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In 2017, Bradbury et al. published an article in Animal Production Science, number 57, pages 2016 – 2026, where they analyzed the effects of a highly soluble calcium source supplemented with phytase in chicken diets and studied the digestibility of various nutrients, ash content, mobility of animals and weakness of the legs. The selection of this study for this article is not to compare it with other experiments, but to simply use it as a model on how to analyze and interpret biostatistics in such a publication:
A scientific article should, in addition to informing us of a series of findings made by the authors, be a guide that allows other researchers, following the same (or similar) methods and materials reach (or not) similar conclusions. than the authors thereof.
What should we look for when reading an article?
Bradbury et al. in table 3 of their article, reported the effect of phytase levels between days 1 to 14, using a 2 x 2 x 2 factorial design (two sources of calcium, two levels of calcium and two levels of phytase, see table 1).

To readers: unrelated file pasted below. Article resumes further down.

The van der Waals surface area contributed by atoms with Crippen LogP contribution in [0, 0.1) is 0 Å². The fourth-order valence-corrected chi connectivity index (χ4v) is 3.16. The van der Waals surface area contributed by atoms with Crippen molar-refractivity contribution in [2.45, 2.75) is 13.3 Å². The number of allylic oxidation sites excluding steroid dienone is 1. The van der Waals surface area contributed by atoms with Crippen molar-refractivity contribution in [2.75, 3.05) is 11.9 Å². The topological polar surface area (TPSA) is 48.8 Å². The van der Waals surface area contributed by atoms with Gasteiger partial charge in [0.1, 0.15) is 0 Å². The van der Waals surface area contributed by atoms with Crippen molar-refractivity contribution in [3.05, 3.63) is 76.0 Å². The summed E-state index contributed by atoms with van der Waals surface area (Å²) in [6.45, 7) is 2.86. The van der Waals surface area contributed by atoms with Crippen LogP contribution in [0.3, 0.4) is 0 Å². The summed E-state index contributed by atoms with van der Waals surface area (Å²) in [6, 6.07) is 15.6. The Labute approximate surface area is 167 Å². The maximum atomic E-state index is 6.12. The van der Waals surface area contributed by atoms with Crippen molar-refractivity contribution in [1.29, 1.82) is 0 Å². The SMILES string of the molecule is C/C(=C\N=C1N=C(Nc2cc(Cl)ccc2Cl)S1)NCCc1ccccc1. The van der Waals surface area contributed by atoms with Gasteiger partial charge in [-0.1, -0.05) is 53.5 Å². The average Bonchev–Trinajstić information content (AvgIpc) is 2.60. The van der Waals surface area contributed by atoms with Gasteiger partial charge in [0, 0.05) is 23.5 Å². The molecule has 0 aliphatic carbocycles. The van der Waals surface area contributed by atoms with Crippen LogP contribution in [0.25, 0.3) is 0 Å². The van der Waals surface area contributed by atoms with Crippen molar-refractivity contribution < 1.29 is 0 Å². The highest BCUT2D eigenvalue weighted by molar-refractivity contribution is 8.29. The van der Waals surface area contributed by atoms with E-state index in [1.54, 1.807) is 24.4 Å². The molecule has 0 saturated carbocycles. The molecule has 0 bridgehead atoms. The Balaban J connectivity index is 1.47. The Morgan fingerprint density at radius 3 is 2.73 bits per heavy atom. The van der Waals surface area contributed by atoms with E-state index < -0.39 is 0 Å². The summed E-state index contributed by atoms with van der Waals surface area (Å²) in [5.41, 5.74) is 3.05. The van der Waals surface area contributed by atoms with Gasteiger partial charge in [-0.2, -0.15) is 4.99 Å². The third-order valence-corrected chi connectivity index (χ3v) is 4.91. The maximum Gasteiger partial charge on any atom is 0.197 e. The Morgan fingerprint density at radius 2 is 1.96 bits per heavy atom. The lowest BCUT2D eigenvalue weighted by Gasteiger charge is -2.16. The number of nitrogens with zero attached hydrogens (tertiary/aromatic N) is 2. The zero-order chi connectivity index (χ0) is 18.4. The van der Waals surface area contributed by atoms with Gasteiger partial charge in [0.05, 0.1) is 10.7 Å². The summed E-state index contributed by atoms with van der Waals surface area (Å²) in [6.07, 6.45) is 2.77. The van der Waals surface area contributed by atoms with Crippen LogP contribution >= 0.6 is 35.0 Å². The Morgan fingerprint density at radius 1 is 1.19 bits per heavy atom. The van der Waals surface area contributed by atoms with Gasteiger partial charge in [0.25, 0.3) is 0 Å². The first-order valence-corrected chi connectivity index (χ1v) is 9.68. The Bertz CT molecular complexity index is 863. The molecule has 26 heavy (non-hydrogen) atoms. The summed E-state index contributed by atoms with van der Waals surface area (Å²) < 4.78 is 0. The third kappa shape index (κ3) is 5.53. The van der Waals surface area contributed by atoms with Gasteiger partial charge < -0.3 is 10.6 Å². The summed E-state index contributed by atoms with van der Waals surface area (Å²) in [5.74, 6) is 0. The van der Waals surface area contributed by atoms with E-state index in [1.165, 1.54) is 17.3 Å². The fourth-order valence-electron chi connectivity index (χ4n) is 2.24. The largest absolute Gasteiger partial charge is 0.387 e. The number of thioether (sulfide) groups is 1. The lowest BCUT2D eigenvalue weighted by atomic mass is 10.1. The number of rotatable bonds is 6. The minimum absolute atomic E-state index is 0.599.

The mean is a descriptive statistical parameter of a population.
There are multiple descriptive statistical parameters such as mean, standard deviation, proportion, etc.
At the beginning of the experiment, the authors or ourselves did not know the real data of the weight gain, the consumption and the conversion index of the total chicken population (Cobb-500 in this case).
From the 1120 chickens used in this experiment, we collect the samples, and estimate the value of the statistical parameter of interest, in this case the mean.
Would we always get the same results when testing a sample of 1120 Cobb-500 chickens? Of course not, they can be very similar, but not the same, that is why the value we obtain from a sample is called the estimate of the mean and as such has an associated error.
The value of the statistic (the mean) of the sample is used to estimate the value of the unknown parameter of the population. If the samples are random, the statistics give unbiased point estimates of the corresponding parameters.
However, as a result, the point estimate does not give us enough information about the test.
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